The choice of partition is important and should reflect the choices made in the planning process, e.g. with regard to inventory redistribution. If the increased inter-daily variance on weekends, for example, is already known and accounted for in planning, such that there are different schedules for redistribution, then partitioning as we propose would be appropriate. However, if the general planning process (including demand forecast and inventory optimisation) assumes uniformity across all days of the week, it would then be informative to do the same in the outlier detection to flag the weekend effect when it occurs.

4 Clustering stations by spatial usage patterns

When outlier demand is driven by factors such as regional events or weather, we expect it to affect more than a single, isolated station. At the same time, we cannot assume that all stations experience outlier demand at the same time and in the same way. Therefore, we first cluster the stations such that those in the same cluster are likely to experience similar effects from demand outliers.

We propose a two-stage process to determine which stations should be clustered. First, we construct a graph based on the geographic co-ordinates of the stations to determine which stations are permitted to be in the same cluster based on geographic distance. Secondly, we follow an idea from Zahn [26] who suggests the removal of edges from a graph’s minimum spanning tree (MST) as a method of finding clusters of nodes.

The first step of constructing the graph is non-trivial. Graph construction in the bike-sharing setting is more open-ended than in situations where mobility networks rely on established legs, as, e.g., in the railway application studied in Rennie [15]. For bike-sharing, direct journeys between any two stations are possible, so that in theory, all stations could be vertices in a fully connected graph. Although we could simply add edges between every node i.e. a complete graph, there are two reasons for not doing so: (i) For the purposes of aiding planning, we do not want two stations which are geographically far apart to be in the same cluster if no stations in between are similar to both. (ii) The algorithm used to compute the MST is slowed down by an increased number of edges, and due to the greedy nature of it, we are more likely to end up at a non-optimal solution if we add in extraneous edges.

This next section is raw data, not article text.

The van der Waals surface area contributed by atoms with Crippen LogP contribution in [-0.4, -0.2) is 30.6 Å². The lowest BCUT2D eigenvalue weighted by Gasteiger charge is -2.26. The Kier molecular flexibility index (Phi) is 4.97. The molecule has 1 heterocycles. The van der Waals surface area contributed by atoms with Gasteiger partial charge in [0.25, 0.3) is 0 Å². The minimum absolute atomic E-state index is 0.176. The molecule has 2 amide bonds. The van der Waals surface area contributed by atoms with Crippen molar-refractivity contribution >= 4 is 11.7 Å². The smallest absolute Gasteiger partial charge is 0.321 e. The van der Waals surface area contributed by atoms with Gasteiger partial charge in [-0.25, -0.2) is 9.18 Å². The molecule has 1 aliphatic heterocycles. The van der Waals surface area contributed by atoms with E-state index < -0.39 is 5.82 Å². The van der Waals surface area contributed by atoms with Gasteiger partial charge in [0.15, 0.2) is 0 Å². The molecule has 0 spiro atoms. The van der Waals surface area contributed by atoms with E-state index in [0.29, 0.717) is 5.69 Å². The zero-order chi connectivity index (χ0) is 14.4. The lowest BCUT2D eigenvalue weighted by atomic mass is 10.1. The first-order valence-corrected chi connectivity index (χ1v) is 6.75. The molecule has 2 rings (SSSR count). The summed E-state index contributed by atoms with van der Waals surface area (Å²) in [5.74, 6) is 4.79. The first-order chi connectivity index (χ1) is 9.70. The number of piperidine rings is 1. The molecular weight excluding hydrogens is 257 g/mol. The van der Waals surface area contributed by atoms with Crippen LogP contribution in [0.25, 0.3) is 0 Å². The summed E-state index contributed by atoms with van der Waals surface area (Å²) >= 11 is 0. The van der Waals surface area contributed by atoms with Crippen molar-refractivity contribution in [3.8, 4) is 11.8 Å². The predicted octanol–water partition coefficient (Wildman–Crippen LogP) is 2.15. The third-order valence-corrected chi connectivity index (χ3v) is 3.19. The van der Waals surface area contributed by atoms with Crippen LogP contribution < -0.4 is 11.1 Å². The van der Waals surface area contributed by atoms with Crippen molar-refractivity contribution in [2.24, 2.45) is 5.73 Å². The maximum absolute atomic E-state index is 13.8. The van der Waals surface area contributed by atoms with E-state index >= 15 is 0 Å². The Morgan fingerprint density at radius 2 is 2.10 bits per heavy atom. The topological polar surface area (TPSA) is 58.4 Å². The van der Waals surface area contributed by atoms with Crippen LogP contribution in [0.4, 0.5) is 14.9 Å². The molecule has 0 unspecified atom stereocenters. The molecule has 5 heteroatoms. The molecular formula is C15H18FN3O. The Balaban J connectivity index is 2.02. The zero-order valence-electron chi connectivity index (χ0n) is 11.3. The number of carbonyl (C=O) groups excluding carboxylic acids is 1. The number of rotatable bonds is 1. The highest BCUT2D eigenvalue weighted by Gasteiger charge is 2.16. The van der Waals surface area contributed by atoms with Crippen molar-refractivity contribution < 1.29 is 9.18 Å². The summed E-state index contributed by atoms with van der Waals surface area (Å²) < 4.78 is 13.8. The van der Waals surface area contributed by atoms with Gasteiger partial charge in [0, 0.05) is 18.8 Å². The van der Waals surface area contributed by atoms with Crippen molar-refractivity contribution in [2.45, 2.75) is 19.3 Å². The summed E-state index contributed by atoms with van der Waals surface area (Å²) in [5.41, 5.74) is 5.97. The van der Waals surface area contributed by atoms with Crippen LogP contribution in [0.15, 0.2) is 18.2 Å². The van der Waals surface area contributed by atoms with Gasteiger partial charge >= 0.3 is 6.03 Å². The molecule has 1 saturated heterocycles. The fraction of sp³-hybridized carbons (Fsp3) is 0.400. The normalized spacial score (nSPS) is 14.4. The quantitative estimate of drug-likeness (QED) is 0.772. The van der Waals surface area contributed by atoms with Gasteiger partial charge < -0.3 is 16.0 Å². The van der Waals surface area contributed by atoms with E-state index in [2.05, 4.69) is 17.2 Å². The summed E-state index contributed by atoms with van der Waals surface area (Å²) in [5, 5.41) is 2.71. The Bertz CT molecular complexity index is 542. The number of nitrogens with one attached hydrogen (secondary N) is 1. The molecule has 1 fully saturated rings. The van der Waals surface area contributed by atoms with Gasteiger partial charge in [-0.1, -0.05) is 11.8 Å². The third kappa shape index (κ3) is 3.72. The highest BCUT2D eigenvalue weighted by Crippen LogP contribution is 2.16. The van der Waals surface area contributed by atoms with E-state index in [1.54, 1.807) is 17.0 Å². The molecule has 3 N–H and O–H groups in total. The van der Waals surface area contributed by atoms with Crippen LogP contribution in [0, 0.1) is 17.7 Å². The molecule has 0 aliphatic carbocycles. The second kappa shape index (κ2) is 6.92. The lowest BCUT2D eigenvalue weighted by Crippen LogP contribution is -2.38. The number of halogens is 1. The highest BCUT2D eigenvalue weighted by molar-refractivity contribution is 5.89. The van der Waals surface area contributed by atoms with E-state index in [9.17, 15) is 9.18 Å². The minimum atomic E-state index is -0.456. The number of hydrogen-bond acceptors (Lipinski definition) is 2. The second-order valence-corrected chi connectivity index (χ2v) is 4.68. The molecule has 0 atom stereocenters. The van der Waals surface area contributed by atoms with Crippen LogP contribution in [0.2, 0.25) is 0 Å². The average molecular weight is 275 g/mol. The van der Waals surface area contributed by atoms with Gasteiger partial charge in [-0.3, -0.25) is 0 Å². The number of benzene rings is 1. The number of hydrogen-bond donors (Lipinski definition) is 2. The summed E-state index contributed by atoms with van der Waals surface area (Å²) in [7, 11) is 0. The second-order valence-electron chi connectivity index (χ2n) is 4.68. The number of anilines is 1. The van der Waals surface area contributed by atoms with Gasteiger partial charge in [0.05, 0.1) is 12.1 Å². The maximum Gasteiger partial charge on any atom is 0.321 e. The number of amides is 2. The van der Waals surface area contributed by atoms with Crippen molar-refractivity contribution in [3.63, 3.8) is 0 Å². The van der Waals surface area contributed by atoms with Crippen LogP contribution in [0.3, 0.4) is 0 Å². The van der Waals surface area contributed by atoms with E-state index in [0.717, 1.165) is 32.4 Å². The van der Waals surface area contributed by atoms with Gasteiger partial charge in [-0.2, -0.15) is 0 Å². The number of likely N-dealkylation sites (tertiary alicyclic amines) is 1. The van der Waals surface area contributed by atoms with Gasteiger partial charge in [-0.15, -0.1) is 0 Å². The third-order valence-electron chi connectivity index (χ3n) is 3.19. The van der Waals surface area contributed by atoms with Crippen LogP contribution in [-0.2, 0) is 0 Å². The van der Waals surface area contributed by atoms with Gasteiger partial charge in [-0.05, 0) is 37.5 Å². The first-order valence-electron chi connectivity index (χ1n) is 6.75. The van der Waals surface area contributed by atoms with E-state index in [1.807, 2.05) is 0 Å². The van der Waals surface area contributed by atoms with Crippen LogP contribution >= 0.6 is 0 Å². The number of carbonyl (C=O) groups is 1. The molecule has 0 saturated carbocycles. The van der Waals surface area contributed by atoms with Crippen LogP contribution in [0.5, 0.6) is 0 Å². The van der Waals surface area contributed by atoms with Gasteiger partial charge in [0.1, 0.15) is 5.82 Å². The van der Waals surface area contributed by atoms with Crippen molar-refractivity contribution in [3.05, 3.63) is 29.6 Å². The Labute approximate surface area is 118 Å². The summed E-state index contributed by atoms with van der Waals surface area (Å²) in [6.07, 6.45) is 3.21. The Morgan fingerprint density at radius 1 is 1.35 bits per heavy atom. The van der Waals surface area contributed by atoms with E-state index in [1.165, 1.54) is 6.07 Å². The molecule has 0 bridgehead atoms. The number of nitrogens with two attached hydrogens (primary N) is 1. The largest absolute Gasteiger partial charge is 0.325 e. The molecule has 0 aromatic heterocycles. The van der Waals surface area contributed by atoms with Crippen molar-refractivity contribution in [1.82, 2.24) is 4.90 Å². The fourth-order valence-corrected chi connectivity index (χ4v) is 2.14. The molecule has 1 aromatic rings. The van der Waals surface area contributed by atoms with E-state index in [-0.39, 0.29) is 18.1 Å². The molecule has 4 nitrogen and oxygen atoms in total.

4.1 Graph construction from geographical distance

We first construct a graph where the nodes represent the stations and the edges indicate which stations are permitted to be in the same cluster. This approach implicitly assumes that similarity of usage is driven by the stations’ geographical proximity. That is, if two stations are close together, potential customers are more likely to treat them as interchangeable, causing similar usage patterns.

In the Capital Bikeshare data set, stations are more densely distributed in the centre of D.C., so that customers can choose from a large variety of stations. We expect this to render them more sensitive to distance, such that they are less willing to travel to a more distant station. Therefore, we use different criteria to add an edge between stations depending on how close to the centre of D.C. those stations are.

Fig. 6
figure 6

Graph construction when \(R = 5000\,\text{m}\), \(D_{inner} = 500\,\text{m}\), and \(D_{outer} = 1000\,\text{m}\). Figure originally included in Rennie [15]

To identify the dense city-centre, we establish a circle around the centre of D.C. of radius R, with the median co-ordinates of all stations as the centre, as shown in Fig. 6a with \(R = 5000\,\text{m}\). We add an edge between stations i and j if: (i) both stations lie inside the radius, and are less than \(D_{inner}\) apart; or (ii) one or both stations lie outside the radius R, and are less than \(D_{outer}\) apart.